Tuesday, February 4, 2014

Back after a long hiatus...

The last series that I intended to post was supposed to be a commentary on the fiscal mess India was getting into and how markets have been deceptively benign to India. I wanted to show that markets can be very cruel and what happened to Spain in 2012 could happen to India any time. As it happened, I lost my notes for all 21 chapters, and just lost the will to recreate the train of thought.

But the issue is as relevant today as it was then. We are nowhere out of the precarious situation, though people are more cautious post the shock we got in July and August, 2013. At the same time, the macro trends that were set in motion over past five years are still in full play and the consequences will be there for all to see. Make no mistake about it, we are still headed for a lot of pain unless there is some serious intervention.

There are a few positives that have happened in past one year. We have a central bank governor whose policy action is based on some understanding of macro economics; who is willing to base decision on sound economics rather than banking traditions (question: what created the global bubble and financial crisis to begin with?). This means the RBI will be better prepared to deal with the mess as things unfold. There is also a belated realization that gross economic mismanagement is a sure fire way to lose elections, populist gimmickry notwithstanding. Still, the populists have a lot going for them, a shrill voice, faux concern for the poor / middle class / name what you like here, and some spineless resistance by people who are supposed to know better but choose to step out of line of fire.

The big question of how markets will behave still remains. I cannot predict where they will go. I can only point to what can happen. What can happen is that markets can be incredibly cruel and unforgiving, that they can stay negative far longer than fundamentals warrant (the flip side is true and is already happening, the markets have been quite positive despite fundamentals being in complete mess), that once the markets get in a punishing mood, they can bring any economy to its knees. I wanted to show that comparison in relation to Spain; an economy that was roughly the same size as India in 2012, is an EU member, is a developed economy and so on. But the country stayed literally under siege till ECB came to its rescue.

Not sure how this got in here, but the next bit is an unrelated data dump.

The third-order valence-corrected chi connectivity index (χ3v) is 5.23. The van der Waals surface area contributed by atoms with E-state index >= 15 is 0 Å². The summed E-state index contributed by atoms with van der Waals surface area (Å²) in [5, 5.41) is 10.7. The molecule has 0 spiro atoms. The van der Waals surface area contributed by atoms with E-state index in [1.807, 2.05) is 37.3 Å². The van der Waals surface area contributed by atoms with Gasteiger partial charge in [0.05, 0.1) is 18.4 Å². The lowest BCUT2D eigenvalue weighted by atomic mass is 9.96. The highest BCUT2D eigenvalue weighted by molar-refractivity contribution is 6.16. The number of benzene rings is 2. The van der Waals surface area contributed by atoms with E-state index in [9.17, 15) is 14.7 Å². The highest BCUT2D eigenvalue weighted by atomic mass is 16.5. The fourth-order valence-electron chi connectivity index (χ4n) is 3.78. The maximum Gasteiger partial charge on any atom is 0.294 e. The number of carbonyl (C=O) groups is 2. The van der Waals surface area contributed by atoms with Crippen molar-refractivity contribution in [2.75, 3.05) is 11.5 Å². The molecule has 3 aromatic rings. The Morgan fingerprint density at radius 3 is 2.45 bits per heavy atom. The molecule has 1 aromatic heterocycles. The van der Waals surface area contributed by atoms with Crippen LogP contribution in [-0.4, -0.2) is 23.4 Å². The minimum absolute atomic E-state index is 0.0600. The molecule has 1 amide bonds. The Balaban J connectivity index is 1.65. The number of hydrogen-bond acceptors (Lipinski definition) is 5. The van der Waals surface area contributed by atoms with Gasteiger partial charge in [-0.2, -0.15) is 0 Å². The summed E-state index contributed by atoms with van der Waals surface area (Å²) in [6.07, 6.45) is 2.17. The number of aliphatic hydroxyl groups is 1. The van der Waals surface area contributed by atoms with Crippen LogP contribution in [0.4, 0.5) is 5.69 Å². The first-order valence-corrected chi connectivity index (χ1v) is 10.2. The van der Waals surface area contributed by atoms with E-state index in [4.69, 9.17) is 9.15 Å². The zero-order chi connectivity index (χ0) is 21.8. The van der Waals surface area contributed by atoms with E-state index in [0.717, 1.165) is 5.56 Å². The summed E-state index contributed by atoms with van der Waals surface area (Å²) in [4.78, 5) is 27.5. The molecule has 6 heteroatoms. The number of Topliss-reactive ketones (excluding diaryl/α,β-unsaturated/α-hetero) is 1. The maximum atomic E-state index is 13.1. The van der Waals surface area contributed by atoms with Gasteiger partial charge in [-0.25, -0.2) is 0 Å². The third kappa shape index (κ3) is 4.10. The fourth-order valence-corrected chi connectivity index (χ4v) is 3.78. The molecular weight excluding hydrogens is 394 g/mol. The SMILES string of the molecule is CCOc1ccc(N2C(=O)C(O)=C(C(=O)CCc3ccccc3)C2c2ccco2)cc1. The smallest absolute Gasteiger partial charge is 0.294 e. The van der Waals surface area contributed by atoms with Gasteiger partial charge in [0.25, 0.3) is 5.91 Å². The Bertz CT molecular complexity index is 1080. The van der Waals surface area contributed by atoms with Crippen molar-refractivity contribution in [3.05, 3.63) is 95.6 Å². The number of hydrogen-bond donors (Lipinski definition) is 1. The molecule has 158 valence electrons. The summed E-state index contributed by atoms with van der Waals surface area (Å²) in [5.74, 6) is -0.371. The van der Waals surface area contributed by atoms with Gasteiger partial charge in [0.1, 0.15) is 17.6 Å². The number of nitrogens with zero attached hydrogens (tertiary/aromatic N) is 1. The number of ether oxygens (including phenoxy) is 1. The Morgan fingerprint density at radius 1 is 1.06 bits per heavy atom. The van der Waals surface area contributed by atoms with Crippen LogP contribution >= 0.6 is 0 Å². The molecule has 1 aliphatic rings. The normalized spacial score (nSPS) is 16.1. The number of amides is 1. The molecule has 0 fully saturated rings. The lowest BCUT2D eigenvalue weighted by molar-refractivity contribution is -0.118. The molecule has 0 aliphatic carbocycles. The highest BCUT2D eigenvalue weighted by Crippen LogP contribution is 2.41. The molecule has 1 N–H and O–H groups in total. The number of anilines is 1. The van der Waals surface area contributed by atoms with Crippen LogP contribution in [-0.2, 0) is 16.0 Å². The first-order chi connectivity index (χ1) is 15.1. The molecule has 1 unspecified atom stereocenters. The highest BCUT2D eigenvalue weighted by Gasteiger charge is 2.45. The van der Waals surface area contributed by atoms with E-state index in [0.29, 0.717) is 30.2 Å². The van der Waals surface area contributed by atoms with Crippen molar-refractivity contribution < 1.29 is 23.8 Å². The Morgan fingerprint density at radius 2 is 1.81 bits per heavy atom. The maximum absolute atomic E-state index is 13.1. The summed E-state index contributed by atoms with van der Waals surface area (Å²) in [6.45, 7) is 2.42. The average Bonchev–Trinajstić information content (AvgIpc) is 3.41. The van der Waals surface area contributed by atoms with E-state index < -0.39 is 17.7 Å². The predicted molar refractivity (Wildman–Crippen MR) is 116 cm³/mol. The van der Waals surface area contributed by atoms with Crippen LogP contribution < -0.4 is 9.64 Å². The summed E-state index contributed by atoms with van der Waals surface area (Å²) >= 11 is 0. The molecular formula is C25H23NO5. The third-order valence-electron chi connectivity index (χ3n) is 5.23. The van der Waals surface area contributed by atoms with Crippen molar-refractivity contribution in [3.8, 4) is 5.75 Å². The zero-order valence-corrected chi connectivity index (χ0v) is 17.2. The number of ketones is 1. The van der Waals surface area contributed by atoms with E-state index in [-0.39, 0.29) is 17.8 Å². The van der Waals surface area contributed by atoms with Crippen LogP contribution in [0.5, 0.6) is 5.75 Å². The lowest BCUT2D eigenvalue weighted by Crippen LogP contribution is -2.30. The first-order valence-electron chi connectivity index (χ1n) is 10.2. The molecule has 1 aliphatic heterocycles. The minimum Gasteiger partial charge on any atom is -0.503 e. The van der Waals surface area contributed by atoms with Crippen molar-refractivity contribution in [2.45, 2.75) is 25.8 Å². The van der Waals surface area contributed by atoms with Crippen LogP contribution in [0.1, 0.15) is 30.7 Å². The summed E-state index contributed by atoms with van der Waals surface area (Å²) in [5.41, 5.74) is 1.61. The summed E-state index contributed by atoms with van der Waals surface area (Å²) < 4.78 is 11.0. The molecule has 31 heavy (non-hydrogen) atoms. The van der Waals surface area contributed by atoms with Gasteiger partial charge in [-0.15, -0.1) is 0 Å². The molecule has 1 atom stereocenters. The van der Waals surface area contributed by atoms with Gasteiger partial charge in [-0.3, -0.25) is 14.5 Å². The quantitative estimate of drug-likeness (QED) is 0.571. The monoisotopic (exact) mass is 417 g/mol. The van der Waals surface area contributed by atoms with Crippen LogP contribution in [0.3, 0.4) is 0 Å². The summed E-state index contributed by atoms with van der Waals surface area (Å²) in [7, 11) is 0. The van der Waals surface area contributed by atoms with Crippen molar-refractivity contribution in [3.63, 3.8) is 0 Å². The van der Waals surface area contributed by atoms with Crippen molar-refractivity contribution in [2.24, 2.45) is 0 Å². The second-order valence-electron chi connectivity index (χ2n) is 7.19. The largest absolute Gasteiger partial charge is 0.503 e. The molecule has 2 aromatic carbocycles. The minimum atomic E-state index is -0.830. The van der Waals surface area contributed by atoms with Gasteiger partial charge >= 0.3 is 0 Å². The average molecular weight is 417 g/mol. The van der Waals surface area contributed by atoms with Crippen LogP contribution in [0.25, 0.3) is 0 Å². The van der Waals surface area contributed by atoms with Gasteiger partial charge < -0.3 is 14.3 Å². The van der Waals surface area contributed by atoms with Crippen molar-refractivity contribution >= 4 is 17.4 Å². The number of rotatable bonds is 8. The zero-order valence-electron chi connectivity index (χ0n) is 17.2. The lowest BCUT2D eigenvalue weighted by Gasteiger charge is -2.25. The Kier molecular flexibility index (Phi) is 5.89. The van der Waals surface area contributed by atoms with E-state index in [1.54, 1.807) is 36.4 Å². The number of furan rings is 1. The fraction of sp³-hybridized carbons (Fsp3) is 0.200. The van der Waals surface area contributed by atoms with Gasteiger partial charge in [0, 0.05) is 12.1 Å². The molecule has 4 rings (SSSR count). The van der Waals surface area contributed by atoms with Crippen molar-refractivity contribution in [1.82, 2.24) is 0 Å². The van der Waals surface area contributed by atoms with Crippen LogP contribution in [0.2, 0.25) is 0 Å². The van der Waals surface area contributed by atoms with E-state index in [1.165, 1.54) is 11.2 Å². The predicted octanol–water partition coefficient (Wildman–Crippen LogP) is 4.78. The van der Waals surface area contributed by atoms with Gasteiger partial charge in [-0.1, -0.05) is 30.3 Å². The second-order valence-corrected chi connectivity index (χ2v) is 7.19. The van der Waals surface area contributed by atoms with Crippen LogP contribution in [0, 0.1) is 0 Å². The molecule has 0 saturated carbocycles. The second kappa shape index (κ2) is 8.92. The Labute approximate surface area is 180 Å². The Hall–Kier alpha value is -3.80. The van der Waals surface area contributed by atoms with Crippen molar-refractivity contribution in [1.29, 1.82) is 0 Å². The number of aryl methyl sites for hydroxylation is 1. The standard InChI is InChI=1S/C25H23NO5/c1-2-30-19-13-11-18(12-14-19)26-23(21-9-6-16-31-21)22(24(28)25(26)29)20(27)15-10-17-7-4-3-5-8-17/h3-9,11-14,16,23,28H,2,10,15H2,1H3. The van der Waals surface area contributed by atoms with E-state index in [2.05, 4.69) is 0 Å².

We carry the same risk and I think part of that risk will materialize in 2014. The developed world is growing again, though markets are running ahead of themselves there too. QE is unwinding, though it seems likely that ECB will now need to start doing some QE of its own too. Still, the rest of the world is becoming more attractive, and that takes the wind from under the sails of the argument 'India is still growing at X%, which is much better than the rest of the world'. Fact is that there is a complete neglect of economic history in this country. And if you look back, the fact will emerge that India has recorded negative GDP growth, both on quarterly and annual basis. Also, the fact will emerge that India has never bottomed out quarterly growth rates like 4.5%.

The above statistics are based on old paradigm. Guess what? The new paradigm is scarier than old paradigm. Prior to 2005, India maintained a decent manufacturing infrastructure. Industry was shielded by non-tariff barriers and also a perennially depreciating currency. Since 2005, we have seen both openness and an appreciating currency happening simultaneously. The result has been decimation of the industrial sector, which does not bode well for a recovery. For the very first time, we are also seeing declines in the services sector too. That leaves agriculture, which provides a feeble defense to a prolonged slowdown or a relatively high rate of growth in a 'bottoming out' quarter.

The prognosis is nowhere close to clear. The real risk lies in our policy responses. None of the warning signs have been used for setting our house in order. Pressure comes, and knee jerk reaction happens (reduce gold imports, jack up interest rates to bolster the currency, and so on). Then something else happens (Abenomics, ECB action, delayed tapering) and we go back to the 'good old days' of merrymaking.

To come up with any conclusions, a lot of things need to be watched. Like the rise of AAP, there is too much that is unprecedented, throwing away all old calculations out of the window. We are in for some interesting times, to use a cliche.

1 comment:

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